Last month, actor, writer, and now film director Brett C. Leonard was back in his home state of California for the L.A. premiere of Miami Vice. Leonard's not in the new Michael Mann film, but his girlfriend Elizabeth Rodriguez plays Detective Gina Calabrese and his buddy John Ortiz plays José Yero, the nastiest of the film's several villains. Not so coincidentally, they are all part of the LAByrinth Theatre Company, probably New York's largest extended theatrical family.

But Leonard, whose plays includes Guinea Pig Solo and North of the Mason-Dixon Line, was not yet part of that famed clan when he cast LAB members Stephen Adly Guirgis (best known as the playwright of Our Lady of 121st Street) and David Zayas in the film Jailbait, which opens in New York today. The movie -- which is not a LAB production -- also stars Michael Pitt, who played Tommy Gnosis in the film version of Hedwig and the Angry Inch, as a young prisoner named Randy, while stage veteran Laila Robins has a brief cameo as his mother.

"It sounds a lot more incestuous than it really is," says Leonard, smiling over a cup of coffee around the corner from the LAB's current home at The Public Theater. But then he notes that a lot of LAB members helped paint the film's sets, remarking: "You should have seen John Patrick Shanley, Philip Seymour Hoffman, and Michael Puzzo up in that fifth floor walk-up!"

Jailbait focuses almost exclusively on the interaction between Randy, a young man who has vandalized an expensive sports car and ends up with a 25-year prison sentence because it's his third offense, and his cellmate, Jake (Guirgis), who murdered his wife in a jealous rage. The piece began life several years ago as a stage play by Leonard. "I first met Stephen at his audition for the play over at the InterArt Annex in Hell's Kitchen," he recalls. "I remember thinking, 'We can't call him back, since he's a writer.' But he brought so much to this part. We started talking and we just hit it off." Says Guirgis, "When we first met, Brett had just seen Jesus Hopped the A Train. He was talking about how much he liked the play -- and I let him go on for a bit before he made the connection that it was mine."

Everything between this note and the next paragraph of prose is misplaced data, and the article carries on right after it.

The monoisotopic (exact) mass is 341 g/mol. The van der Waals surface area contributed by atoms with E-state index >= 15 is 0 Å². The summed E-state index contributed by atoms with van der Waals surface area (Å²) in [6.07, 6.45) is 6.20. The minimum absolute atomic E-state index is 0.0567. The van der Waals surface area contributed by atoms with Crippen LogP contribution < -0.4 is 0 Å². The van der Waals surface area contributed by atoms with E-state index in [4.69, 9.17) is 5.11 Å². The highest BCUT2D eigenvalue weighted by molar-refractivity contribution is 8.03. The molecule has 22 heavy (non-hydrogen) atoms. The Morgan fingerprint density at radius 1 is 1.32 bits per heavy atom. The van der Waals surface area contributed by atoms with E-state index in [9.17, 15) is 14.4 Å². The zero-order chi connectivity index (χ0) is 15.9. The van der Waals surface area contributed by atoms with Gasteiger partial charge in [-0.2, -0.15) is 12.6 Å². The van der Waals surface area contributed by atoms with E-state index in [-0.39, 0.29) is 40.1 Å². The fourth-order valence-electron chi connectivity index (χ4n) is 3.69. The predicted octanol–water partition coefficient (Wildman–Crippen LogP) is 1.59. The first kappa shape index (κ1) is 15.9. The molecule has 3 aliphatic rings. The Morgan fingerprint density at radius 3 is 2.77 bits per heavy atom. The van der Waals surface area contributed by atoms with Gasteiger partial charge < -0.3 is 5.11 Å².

The entire film was shot at the Bronx House of Detention over nine days, but it took nine years to bring the project to release. (The film was shot in 2004, but has had distribution issues.) "Everybody wanted me to 'open the film up,' " says Leonard, "but part of the guts of the story is the claustrophobic world of the prison cell that the two lead characters share. Prison's a great dramatic setting as well as a perfect metaphor," adds the writer-director, who also had a political point to make: "I am outraged about the so-called 'three strike' law, and that's why I have Randy's 'crime' become a felony -- so, wham, he's in the slammer for a quarter of a century!" For Leonard, casting the right actor in the role of Randy was a key decision. "Michael was at the top of a very short list of young actors who were recommended for the role," he says. "We waited a year for him to come back from working on The Dreamers so we could film with exactly the right cast."

Pitt recalls his unconventional audition quite clearly. "You go on a lot of director meetings, and usually they pitch you and you get a free meal," he says. "Well, we started talking, and we were there for four hours. Then he said, 'Ah shit, can you cover this for me?' I thought, 'I like this guy and I want to do this film.' He was really real, and I especially liked that he was a playwright with a background in the theater.

"In the end, there were only two reasons to do Jailbait: Brett and Stephen. It was a kind of a punk rock decision. By the end, it was more like Film Boot Camp; we had three weeks of rehearsal and a nine-day shoot, the last of which Brett, Stephen, and I paid for on our credit cards." Indeed, the cast became so close that Guirgis cast Pitt as Jesus in the LAB's Barn Series reading of his play The Last Days of Judas Iscariot.

Guirgis is now comfortable as film actor, having appeared in such movies as Palindromes. But he had never made a film before Jailbait and admits that the shoot was a trial by fire. "We shot lots and lots of pages every day, and I was in character 24 hours a day," he says. "I know Jake isn't really me; he's bigger and tougher, and there's something so messed up in him that you know he could get really ugly if he had to. But mostly he's quiet, and he reads. Brett shot mostly in sequence, which helped a lot. And having Michael there was a blessing; he's just a young kid, but he's an old soul."

Zayas, who is currently shooting the new Showtime series Dexter with Michael C. Hall, has just a few scenes in the film, playing a no-nonsense prison guard. "Brett's got a great ear for the way real people act and talk," he says. "I saw Jailbait when it was a play, and when the movie came up, I said, 'Hey Brett, you need to write me a cameo.' So he did." Zayas' scenes were all shot in one day, but he didn't want the experience to end. "I hung around for another day," he says, adding with a laugh: "I fully expect to be in a major Brett C. Leonard movie in the next few years."